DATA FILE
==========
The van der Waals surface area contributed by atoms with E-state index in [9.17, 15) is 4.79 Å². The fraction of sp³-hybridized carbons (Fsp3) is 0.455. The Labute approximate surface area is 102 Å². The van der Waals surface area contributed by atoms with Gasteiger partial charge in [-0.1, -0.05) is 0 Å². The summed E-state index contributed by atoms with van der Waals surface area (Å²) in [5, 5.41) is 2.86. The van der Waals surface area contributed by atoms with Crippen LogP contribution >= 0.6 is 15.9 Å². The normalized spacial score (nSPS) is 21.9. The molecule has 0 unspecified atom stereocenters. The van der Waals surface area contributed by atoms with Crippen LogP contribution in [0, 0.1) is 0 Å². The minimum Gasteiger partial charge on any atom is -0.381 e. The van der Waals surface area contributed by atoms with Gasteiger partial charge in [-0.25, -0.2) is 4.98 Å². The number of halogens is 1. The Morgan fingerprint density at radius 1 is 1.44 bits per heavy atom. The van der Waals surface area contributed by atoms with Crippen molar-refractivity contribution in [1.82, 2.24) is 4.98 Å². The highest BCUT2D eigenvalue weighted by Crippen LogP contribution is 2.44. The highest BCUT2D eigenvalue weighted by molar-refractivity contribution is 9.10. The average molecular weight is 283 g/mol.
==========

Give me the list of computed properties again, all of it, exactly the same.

The van der Waals surface area contributed by atoms with E-state index in [9.17, 15) is 4.79 Å². The fraction of sp³-hybridized carbons (Fsp3) is 0.455. The Labute approximate surface area is 102 Å². The van der Waals surface area contributed by atoms with Gasteiger partial charge in [-0.1, -0.05) is 0 Å². The summed E-state index contributed by atoms with van der Waals surface area (Å²) in [5, 5.41) is 2.86. The van der Waals surface area contributed by atoms with Crippen LogP contribution >= 0.6 is 15.9 Å². The normalized spacial score (nSPS) is 21.9. The molecule has 0 unspecified atom stereocenters. The van der Waals surface area contributed by atoms with Crippen LogP contribution in [0, 0.1) is 0 Å². The minimum Gasteiger partial charge on any atom is -0.381 e. The van der Waals surface area contributed by atoms with Gasteiger partial charge in [-0.25, -0.2) is 4.98 Å². The number of halogens is 1. The Morgan fingerprint density at radius 1 is 1.44 bits per heavy atom. The van der Waals surface area contributed by atoms with Crippen molar-refractivity contribution in [1.82, 2.24) is 4.98 Å². The highest BCUT2D eigenvalue weighted by Crippen LogP contribution is 2.44. The highest BCUT2D eigenvalue weighted by molar-refractivity contribution is 9.10. The average molecular weight is 283 g/mol.